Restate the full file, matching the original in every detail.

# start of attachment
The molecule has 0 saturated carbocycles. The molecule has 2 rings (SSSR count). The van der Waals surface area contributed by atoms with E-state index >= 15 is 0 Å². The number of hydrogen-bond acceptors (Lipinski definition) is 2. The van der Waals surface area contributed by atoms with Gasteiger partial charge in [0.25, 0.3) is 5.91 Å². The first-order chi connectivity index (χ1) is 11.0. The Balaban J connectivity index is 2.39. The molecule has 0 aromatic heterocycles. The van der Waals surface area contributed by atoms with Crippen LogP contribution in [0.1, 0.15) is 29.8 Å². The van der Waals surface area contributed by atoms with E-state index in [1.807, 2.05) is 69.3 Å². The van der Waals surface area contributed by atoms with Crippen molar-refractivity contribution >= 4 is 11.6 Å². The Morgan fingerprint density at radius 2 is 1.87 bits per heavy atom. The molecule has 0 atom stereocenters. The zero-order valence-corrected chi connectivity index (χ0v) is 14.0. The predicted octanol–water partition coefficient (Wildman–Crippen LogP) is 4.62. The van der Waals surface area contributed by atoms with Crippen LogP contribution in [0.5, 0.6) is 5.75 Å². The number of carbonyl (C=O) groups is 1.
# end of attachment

The molecule has 0 saturated carbocycles. The molecule has 2 rings (SSSR count). The van der Waals surface area contributed by atoms with E-state index >= 15 is 0 Å². The number of hydrogen-bond acceptors (Lipinski definition) is 2. The van der Waals surface area contributed by atoms with Gasteiger partial charge in [0.25, 0.3) is 5.91 Å². The first-order chi connectivity index (χ1) is 11.0. The Balaban J connectivity index is 2.39. The molecule has 0 aromatic heterocycles. The van der Waals surface area contributed by atoms with Crippen LogP contribution in [0.1, 0.15) is 29.8 Å². The van der Waals surface area contributed by atoms with E-state index in [1.807, 2.05) is 69.3 Å². The van der Waals surface area contributed by atoms with Crippen molar-refractivity contribution >= 4 is 11.6 Å². The Morgan fingerprint density at radius 2 is 1.87 bits per heavy atom. The molecule has 0 atom stereocenters. The zero-order valence-corrected chi connectivity index (χ0v) is 14.0. The predicted octanol–water partition coefficient (Wildman–Crippen LogP) is 4.62. The van der Waals surface area contributed by atoms with Crippen LogP contribution in [0.5, 0.6) is 5.75 Å². The number of carbonyl (C=O) groups is 1.